Using artwork to tell their story, the causes of wellness in young refugees is to be examined following the award of a €1.3 million grant to the University of Bedfordshire and three research centres in Finland and Norway.
The project begins in January 2020 and will be carried out over four years. It is one of seven Nordic-British migration projects out of more than 200 applications to be awarded funding by NordForsk, an organisation under the Nordic Council of Ministers that provides funding and facilitates Nordic cooperation on research and research infrastructure.
Led by the University of Bedfordshire’s, Professor Ravi KS Kohli, the project will focus on the experiences of 50 young refugees and how they find health, happiness and prosperity with the help of Finnish, Norwegian and British citizens. It will also examine what they put back into those countries to create a sense of ‘relational wellbeing’.
With the help of artists, art therapists and art workshops to illuminate the data collected, the project will culminate in an art exhibition displaying objects made by the young refugees to show how people can live together in difficult circumstances despite their differences.
Once completed, the art exhibition will be on display in the UK and then toured around Norway and Finland.
Professor Ravi KS Kohli, Professor of Child Welfare at the University of Bedfordshire, said: “At present, many research studies regarding refugees focus on measuring needs and identifying remedies via changes to policies, resources, laws and practices. While this focus is important, we think that research also needs to be conducted beyond the drama and volatility of the asylum phase.
“Our focus is on quiet acts of hospitality between young refugees and those people who help them to forge a future despite the many difficulties that they face in rebuilding a sustainable life. We will explore how refugee wellbeing is aspired for, emerges and is sustained in Finland, Norway and the UK.”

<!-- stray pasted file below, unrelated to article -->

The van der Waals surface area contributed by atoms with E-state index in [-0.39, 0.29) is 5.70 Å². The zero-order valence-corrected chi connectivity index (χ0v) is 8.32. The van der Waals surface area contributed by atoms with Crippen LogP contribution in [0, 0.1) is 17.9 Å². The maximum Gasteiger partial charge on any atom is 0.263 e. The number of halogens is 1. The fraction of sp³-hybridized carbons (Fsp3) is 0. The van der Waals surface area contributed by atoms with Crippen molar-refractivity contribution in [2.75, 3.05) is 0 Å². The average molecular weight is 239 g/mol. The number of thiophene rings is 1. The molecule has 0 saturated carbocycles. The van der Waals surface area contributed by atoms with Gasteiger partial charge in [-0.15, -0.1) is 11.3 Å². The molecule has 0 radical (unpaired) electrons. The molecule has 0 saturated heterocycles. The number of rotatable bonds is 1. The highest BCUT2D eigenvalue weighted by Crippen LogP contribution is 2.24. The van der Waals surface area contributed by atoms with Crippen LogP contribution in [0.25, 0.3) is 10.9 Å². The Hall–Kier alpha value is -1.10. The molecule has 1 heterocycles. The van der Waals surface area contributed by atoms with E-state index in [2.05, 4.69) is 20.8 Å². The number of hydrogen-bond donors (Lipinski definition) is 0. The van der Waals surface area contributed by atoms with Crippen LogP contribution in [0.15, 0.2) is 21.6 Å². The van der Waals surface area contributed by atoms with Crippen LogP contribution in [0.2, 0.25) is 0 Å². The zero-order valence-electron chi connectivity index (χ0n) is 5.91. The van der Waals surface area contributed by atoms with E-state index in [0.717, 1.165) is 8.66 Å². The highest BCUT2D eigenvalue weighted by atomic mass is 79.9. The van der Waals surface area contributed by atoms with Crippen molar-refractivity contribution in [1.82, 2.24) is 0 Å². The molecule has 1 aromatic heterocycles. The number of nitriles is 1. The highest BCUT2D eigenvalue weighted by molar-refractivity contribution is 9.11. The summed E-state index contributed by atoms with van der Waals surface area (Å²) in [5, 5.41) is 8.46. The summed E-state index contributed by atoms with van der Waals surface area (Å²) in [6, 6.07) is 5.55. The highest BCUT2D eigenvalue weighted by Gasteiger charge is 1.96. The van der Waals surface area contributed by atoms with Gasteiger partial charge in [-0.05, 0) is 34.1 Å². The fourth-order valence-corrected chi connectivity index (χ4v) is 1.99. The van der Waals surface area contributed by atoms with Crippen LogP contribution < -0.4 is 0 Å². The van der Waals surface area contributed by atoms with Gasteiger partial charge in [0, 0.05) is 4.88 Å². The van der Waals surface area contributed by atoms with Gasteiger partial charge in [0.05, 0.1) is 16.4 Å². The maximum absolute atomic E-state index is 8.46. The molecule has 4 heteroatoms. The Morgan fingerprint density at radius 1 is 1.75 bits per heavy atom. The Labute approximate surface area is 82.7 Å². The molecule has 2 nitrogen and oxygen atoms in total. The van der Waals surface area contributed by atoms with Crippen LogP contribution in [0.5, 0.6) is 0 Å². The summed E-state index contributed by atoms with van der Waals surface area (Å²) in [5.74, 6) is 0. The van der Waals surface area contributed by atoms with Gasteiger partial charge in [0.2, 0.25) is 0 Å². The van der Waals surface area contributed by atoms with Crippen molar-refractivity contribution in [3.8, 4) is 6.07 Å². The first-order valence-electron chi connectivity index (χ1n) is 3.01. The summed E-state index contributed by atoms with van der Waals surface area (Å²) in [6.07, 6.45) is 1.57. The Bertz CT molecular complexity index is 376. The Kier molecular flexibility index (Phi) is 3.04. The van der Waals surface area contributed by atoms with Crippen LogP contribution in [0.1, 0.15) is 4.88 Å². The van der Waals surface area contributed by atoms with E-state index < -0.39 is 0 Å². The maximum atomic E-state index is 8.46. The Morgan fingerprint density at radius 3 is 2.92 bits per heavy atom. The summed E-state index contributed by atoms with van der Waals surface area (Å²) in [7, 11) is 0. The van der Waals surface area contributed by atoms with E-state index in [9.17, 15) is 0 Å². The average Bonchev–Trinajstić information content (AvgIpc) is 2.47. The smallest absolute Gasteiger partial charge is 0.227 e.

Image copyright Art Refuge UK 2016.
A collaborative research team including the University of Bedfordshire, led by the University of Hertfordshire along with the University of East Anglia, Norwich Clinical Trials Unit, local mental trusts and sports partnerships have won a £2.27m contract from the National Institute for Health Research (NIHR) to investigate if exercise is a beneficial treatment for mild to moderate depression in young people aged 13-17.
The University of Bedfordshire yesterday launched its Target Zero campaign, outlining its plans for the year ahead. The University’s 12-month Target Zero initiative aims to reduce carbon emissions by a further 510 tonnes and increase recycling rates by 12% across all campuses, through the support of students and staff.
A new report by University of Bedfordshire academic, Dr Helen Connolly, for Amnesty International, Refugee Council and Save the Children, shows the damaging impact that the lack of family reunion rights is having on child refugees in the United Kingdom.
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